Next to the mosque is the Royal Mausoleum of Perak, built in the same period. The two tombs in the right picture finally gave the answer to a question I have often asked (in vain) my Muslim friends :-). Graves have either two round tombstones or two flat ones. What is the difference? The answer is, the round tombstones are for males, the flat ones are for females.
After Kuala Kangsar we went to Kota Lama Kanan. Ever heard about it? After Birch was killed in 1875, the Brits retaliated of course with the Perak War as result. The decisive battle of Kota Lama Kanan was fought against Maharaja Lela and his army on 4 January 1876.
Nowadays Kota Lama Kanan is a peaceful rural district. We went to the mosque and were pleasantly surprised to find there a cannon, according to the caretaker dating back to the battle.
Why was I interested to visit this place? Because Isabella Bird also went there on 16 February 1879. Riding an elephant and crossing the Perak River on it. At that time, three years after the battle, the region was still a “black area”. Detailed story in my forthcoming blog about Isabella in Taiping.
From the mosque you can walk down to the mighty Perak river. It looks impossible to cross this river on the back of an elephant.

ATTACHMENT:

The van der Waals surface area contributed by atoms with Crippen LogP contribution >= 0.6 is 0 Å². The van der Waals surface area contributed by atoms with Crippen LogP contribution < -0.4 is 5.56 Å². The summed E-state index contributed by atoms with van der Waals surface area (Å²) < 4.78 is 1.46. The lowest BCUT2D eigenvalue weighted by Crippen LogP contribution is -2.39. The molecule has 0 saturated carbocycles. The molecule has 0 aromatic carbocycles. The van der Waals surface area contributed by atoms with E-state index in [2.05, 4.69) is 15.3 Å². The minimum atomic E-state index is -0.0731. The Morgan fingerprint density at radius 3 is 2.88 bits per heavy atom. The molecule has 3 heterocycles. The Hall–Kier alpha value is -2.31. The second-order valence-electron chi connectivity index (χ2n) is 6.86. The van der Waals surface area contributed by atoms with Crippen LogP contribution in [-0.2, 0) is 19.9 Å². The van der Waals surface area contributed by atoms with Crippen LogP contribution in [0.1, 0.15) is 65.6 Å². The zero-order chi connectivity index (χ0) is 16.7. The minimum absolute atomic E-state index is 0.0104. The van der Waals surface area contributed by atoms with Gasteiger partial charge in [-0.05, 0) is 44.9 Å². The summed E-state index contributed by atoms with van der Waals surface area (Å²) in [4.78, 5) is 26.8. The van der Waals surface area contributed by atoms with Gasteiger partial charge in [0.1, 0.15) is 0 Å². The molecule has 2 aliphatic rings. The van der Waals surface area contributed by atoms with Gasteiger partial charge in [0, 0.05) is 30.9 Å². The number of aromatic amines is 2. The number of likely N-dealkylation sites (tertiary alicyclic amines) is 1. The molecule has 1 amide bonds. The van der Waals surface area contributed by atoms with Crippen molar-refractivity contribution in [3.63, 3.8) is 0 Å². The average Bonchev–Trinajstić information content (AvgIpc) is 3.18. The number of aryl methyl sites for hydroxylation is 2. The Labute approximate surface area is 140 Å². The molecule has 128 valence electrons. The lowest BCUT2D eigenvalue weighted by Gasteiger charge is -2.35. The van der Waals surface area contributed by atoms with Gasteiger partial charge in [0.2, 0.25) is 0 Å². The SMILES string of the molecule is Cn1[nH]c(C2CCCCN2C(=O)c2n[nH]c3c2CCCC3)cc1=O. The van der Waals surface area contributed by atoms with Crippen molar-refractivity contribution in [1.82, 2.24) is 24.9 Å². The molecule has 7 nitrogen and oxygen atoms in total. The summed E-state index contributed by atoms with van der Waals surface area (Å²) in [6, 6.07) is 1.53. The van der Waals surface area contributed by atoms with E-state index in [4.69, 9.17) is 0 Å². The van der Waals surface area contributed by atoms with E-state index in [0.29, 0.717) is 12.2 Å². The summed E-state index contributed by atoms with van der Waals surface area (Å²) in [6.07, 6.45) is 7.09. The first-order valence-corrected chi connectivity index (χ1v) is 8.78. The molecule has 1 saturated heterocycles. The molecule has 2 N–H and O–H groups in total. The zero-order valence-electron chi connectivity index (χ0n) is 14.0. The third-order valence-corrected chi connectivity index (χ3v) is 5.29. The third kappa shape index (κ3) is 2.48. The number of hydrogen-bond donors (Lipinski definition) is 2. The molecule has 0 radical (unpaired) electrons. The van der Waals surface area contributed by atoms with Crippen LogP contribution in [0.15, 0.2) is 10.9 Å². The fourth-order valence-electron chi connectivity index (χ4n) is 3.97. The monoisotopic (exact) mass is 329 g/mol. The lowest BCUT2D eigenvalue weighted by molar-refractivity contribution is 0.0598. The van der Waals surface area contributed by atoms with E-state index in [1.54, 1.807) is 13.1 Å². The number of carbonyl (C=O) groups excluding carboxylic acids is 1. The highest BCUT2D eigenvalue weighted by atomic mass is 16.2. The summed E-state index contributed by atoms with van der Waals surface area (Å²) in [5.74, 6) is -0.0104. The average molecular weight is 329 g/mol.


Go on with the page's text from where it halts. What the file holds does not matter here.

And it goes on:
We were intrigued by the mention of a Batu Peringatan (memorial stone) on the signboard, looked around for a while, but could not find anything. Finally we asked the caretaker of the mosque who told us that the memorial stone was actually inside the mosque. He allowed me to enter the mosque, after washing hands and feet. A very nice guy.
Mansur Shah I was the 2nd sultan of Perak (1549-1577), he had his residence in Kota Lama Kanan, and in 1577, during Friday prayers in the mosque, he disappeared without leaving a trace. This memorial stone (round and only one!) has been placed in the mosque in 1916. Probably the sultan was kidnapped by the Acehnese. Interesting story.
Our last destination had nothing to do with Isabella Bird. I wanted to show Halim the Suka Suka Lake Retreat of my friends Aziz and Asiah, because I was sure he would love the place. I had stayed in this peaceful resort five times between 2010 and 2014, and it was nice to visit Aziz and Asiah again after a long time. Aziz buys old Malay houses, disassembles them and then rebuilds them on his resort. Halim liked the place very much and I think he will come back soon.
It was a wonderful day, full of variety, really grateful to Halim, hope we can do something similar during my future Taiping visits.
The next day I took the train back to KL, but in the morning I still had meetings with friends. First breakfast and an interesting chat with Anand in Lian Thong. Later, after checking out at Furama, my friend Bok Kin picked me up for lunch, again at Lian Thong. Bomb Mee this time.
After lunch she dropped me at the station. It was a wonderful visit, looking forward to go back soon.
Very convenient way of traveling with the ETS, and no problem with social distancing 🙂
Here is a short video taken by the drone. It shows the Taiping Aerodrome, the Kota Ngah Ibrahim and the Casuarina Inn with the the pillars.
A few months ago, Aei Yong, one of Aric’s sisters, came with the idea to celebrate Christmas with the family in Langkawi! She asked Aric to plan the trip, as she knows that he is a good organiser. He booked an Airbnb in Kuah, 23-25 December.